FCS Championship Preview - Montana State vs North Dakota State

Want to watch the FCS Championship game? David Burgess has you covered

North Dakota State in familiar territory; Montana State first Championship appearance since 1984.

As Vizini says to the man in black in The Princess Bride, “It is down to you, and it is down to me.” The two characters in that classic movie had not met; the same, however, cannot be said for the Bison and Bobcats. NDSU won the two previous meetings in the 2018 and 2019 playoffs. And while there was a bit of unexpected trickery and mental gymnastics involved in that duel, we have a fairly clear idea of the style of play we’ll see in Saturday's final FCS tilt.

Game Details:

NCAA Football Championship Subdivision—Championship Game

#2 seed North Dakota State Bison (13-1, 1st MVFC) vs #8 seed Montana State Bobcats (12-2, 2nd Big Sky)

Saturday, Jan. 8, 2022. 12 pm EST. ESPN2

Toyota Stadium, Frisco, Texas

Last meeting: North Dakota State 42-14, December 21, 2019

Let’s Get To It, Already

When Montana State takes on North Dakota State in the FCS Championship Jan 8, we will have been waiting two weeks for the final game of the season. The FCS season is a bit of a marathon anyway, what with an eleven-game regular season followed by a 24-team playoff. AND there’s the Celebration Bowl (featuring the MEAC and SWAC Champions), which is the only bowl game on the FCS level. We fans of FCS football are blessed with an abundance of games to enjoy, all the way into December.

But once the semifinal games end, there is a two-week wait for the Championship game. I am practically salivating in anticipation of this clash. So let’s get to it, shall we?

Both teams feature run-first offenses and stingy defenses. North Dakota State averages 273.6 rushing yards per game, good enough for 3rd in FCS. The Bobcats rank 7th with 225.5 rushing ypg. Conversely, both have excellent run defenses; NDSU is 3rd and MSU 13th nationally. And in the defensive stat that would seem to matter most—scoring defense—Montana State allows 13.43 ppg (2nd in FCS) while the Bison are 1st in FCS, allowing only 11.21 ppg.

It’ll be interesting to see how well defenses hold up; these “Rise and Grind” offenses average 33.8 (NDSU) and 30 (MSU) points per game, respectively.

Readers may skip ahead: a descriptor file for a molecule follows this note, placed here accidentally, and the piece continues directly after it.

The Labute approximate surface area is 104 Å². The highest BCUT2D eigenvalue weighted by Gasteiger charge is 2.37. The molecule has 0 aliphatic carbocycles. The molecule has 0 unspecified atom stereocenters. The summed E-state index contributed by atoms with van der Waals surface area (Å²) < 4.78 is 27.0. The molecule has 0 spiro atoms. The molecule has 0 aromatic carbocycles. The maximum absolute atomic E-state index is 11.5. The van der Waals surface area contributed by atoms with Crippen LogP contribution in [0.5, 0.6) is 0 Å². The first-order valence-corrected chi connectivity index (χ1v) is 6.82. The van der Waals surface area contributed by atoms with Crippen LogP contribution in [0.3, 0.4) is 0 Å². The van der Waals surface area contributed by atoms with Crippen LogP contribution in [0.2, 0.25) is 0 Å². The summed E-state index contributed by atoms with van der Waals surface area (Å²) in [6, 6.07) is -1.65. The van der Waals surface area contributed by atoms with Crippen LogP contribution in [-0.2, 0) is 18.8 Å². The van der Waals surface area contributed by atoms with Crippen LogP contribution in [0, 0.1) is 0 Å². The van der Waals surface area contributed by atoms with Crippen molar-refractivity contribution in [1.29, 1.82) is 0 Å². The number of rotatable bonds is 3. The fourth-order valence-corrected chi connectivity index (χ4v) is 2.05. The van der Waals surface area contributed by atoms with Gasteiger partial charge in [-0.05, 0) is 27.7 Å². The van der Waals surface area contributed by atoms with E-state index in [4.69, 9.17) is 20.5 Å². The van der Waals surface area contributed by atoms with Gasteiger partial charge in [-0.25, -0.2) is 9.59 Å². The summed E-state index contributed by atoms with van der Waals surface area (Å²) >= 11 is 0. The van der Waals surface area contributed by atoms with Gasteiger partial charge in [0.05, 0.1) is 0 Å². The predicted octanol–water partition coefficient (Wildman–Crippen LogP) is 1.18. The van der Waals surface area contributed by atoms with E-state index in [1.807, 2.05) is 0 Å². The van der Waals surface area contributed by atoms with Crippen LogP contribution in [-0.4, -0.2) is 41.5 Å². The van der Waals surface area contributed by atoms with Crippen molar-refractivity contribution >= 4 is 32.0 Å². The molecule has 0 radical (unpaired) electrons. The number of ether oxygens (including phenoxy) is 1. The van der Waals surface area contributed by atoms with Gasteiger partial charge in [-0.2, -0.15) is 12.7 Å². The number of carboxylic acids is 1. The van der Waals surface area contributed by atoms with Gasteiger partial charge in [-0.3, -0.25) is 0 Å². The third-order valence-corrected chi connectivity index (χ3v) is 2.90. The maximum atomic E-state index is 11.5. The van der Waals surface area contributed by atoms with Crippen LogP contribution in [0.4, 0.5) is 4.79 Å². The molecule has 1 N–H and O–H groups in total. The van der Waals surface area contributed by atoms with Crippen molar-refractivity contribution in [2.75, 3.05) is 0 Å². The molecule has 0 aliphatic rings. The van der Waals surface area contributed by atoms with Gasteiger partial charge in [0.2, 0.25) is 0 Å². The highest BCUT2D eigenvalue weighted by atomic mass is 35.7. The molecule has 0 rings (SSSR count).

A Bit of Familiarity

As mentioned earlier, the Bison and Cats have met in the playoffs two times before. On both occasions, NDSU won on the way to championship seasons. But there is another taste of familiarity with these combatants: Montana State’s coach. Brent Vigen, in his first season as the Bobcats’ Head Coach, has continued the string of success they enjoyed under Jeff Choate.

Vigen brought his own legacy of success from, you guessed it, North Dakota State. A tight end at NDSU in the mid-1990s, Vigen went on to be a position coach and OC for the Bison following his college career. Before coming to MSU, Vigen was an assistant at Wyoming. He was QB coach for Josh Allen, currently the Buffalo Bills’ starting quarterback.

Key Players

Tommy Mellott, Quarterback, Montana State. “Touchdown Tommy,” as he’s known in Bobcat circles, was thrust into the starting job following MSU’s 29-10 loss to rival Montana in their closing regular-season game. When Matthew McKay entered the transfer portal, Mellott took over for good and has made the most of his playoff opportunities. The 6’0’ 195lb QB has 4 TD passes, 6 rushing TDs and 1 TD catch. He has 449 passing yards and 411 (count ‘em, 411) rushing yards during that same three-game stretch.

Isaiah Ifanse, Running Back, Montana State. Ifanse is currently questionable for the Championship tilt but has been mostly unstoppable when healthy. At 1,539 yards, he is third in FCS in rushing.

Troy Andersen, Linebacker, Montana State. All-American LB Andersen is a finalist for the Buck Buchanan Award, given annually to the best defensive player in FCS. The 6’4”235lb backer has 137 tackles, 14 TFL, 2 sacks and one INT to his credit.

Lewis Kidd, Left Tackle, Montana State. Kidd, a 2nd team All-American, leads an excellent O-Line on one of the most productive rushing offenses in the country.

Michael Tutsie, Safety, North Dakota State. 1st Team All-American.

Jackson Hankey, Middle Linebacker, North Dakota State. Hankey has 93 total tackles, leading the Bison defense.

Cordell Volson, Right Tackle/Right Guard, North Dakota State. The First Team All-American comes in at 6’7” 313lbs and anchors an offense that averages 273.6 rushing ypg.

Christian Williams photo by NDSU Athletics

Christian Watson, Wide Receiver, North Dakota State. Watson has 8 TDs on the year but has been out due to injury during the playoffs. While the Bison rely on the run heavily, Watson could make a splash in the Championship game if fully healthy.

Get It and Go!

What any fan wishes for is a good game. As someone with no allegiance to either team (full disclosure: as a Griz fan I loathe the Cats one game a year), my wish is for an entertaining game to the last play. Will the Bison add yet another trophy to a full case, or will the Bobcats take home their first championship since 1984? Only one way to find out…

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